“FUTURE LITERARY LUMINARIES” SHORTLISTED FOR 10TH DESMOND ELLIOTT PRIZE

£10,000 PRIZE ANNOUNCES ITS SHORTLIST OF THREE “MASTERFUL” DEBUTS

The three debut novels shortlisted for the 10th anniversary Desmond Elliott Prize, the “most prestigious award for first-time novelists” (Daily Telegraph) have been announced today, Friday 5th May. My Name is Leon by Kit de Waal, Harmless Like You by Rowan Hisayo Buchanan and Golden Hill by Francis Spufford are in the running to win the £10,000 Prize after being chosen by judges from a longlist of ten books published this year in the UK and Republic of Ireland.

The Desmond Elliott Prize has a reputation for spotting up-and-coming novelists in the UK and Ireland and propelling them to greater recognition and success. In 2016, it was won by Lisa McInerney whose novel The Glorious Heresies achieved critical acclaim and has since been optioned for television. Other past winners include Claire Fuller, Eimear McBride, Grace McCleen, and Ali Shaw.

Chair of Trustees for the Desmond Elliott Prize, Dallas Manderson said: “The judges have done a commendable job of selecting three titles from a strong, varied and ambitious longlist and we are delighted to present such an exemplary shortlist in our 10th anniversary year. The Prize strives to recognise future literary luminaries at the very start of their careers and our 2017 shortlisted authors certainly fit that bill. Their masterful debuts are just the beginning. We can expect to see great things indeed from these exceptional storytellers.”

Speaking on the judging process and the extraordinary skill shown by the shortlisted authors, Chair of Judges and Literary Editor for the Spectator, Sam Leith commented: “The level of excellence – not just potential, but real accomplishment – shown by each of the three books on this list makes it clear that these aren’t ‘good for a debut’ or ‘promising first novels’: they are fine novels tout court. Each shows technical command, each tells a compelling story, and each is given that vital extra depth by the imaginative capacity to inhabit real human feeling. I’m honoured to have had a role in selecting them.”

My Name is Leon by Kit de Waal is told from the perspective of nine-year-old Leon who, separated from his mother and little brother Jake by social services, is desperate to piece his family back together again. An international bestseller, the novel has now been optioned for television by Lenny Henry’s production company, Douglas Road Productions. Leith said: “My Name Is Leon is a piercing story: fierce, touching and with the absolute ring of truth-to-experience. The world de Waal creates has the refreshing quality of being one in which not only cruelty and sadness, but kindness and joy are present. It is a mark of sophistication that she has the confidence to tell it simply and straight.”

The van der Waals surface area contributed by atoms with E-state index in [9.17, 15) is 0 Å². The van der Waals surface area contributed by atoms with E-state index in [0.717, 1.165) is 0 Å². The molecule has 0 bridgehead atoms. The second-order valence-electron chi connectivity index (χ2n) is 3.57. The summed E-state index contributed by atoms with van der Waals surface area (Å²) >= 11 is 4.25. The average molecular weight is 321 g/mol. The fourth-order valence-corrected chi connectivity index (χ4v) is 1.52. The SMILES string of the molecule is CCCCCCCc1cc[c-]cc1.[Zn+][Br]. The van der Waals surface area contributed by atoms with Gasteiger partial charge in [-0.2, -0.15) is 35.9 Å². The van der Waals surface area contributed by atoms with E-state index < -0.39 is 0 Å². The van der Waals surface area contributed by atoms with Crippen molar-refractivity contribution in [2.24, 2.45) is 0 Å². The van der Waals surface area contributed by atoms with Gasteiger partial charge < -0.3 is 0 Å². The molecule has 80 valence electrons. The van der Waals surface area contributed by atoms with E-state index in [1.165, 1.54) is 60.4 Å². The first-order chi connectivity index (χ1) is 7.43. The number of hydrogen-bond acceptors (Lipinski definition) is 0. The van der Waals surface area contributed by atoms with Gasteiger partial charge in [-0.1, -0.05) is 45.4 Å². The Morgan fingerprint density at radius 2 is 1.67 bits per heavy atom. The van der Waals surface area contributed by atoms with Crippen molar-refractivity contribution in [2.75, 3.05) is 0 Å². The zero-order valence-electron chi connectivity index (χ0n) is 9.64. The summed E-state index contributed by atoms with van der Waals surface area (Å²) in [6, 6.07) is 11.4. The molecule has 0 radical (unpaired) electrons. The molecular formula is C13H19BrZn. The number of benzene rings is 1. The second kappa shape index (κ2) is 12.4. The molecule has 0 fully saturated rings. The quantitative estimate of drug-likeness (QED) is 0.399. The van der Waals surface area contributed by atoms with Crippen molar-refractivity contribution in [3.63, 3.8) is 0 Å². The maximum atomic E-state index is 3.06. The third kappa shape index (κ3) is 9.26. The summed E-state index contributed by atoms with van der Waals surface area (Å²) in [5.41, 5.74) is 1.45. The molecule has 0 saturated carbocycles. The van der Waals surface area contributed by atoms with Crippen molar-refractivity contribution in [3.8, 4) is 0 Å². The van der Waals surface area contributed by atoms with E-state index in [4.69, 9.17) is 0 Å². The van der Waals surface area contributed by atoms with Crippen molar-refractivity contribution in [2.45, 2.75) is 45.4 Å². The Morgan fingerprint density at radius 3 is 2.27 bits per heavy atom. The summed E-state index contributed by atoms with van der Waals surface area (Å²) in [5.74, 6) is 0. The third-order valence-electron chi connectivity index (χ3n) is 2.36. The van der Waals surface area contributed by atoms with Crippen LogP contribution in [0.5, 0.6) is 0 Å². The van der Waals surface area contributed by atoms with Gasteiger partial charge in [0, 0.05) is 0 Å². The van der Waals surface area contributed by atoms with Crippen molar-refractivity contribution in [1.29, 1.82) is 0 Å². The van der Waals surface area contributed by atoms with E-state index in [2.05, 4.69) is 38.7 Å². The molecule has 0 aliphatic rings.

Harmless Like You by Rowan Hisayo Buchanan tells the stories of Yuki Oyama – a young woman struggling to find her place in 1960’s New York, and Jay – the son she abandons when he is two years old. Leith said: “Harmless Like You is a work of startling wisdom and maturity. There’s nothing easy about the characters and relationships Buchanan describes — and she never, never, jumps quite the way you expect her to. I found it tough, moving and truthful.”

Golden Hill by Francis Spufford is set in New York in 1746, and centres around Mr Smith – a young man who arrives under a shroud of mystery with an order for an enormous amount of money. Leith said: “Golden Hill is a period pastiche that offers the abundant narrative pleasures of an 18th-century romp, with a slyly 21st-century knowingness. It is a terrific story: exciting, funny, dramatic, exquisitely written and in its unforeseeable final twist, richly moving.”

Publisher Viking Books, an imprint of Penguin Books UK, is shortlisted for the third year in a row, having been shortlisted in 2016 and 2015 for The House at the Edge of the World by Julia Rochester and Elizabeth is Missing by Emma Healey respectively. It is also the third year in a row the Prize has revealed a majority female shortlist, with the dominance of Kit de Waal and Rowan Hisayo Buchanan.

Sam Leith is joined on the judging panel by the award-winning author, Kamila Shamsie and specialist book buyer for WHSmith, Iain Rushworth. The winner will be revealed at a ceremony at Fortnum & Mason on 21st June where they will be presented with a cheque for £10,000.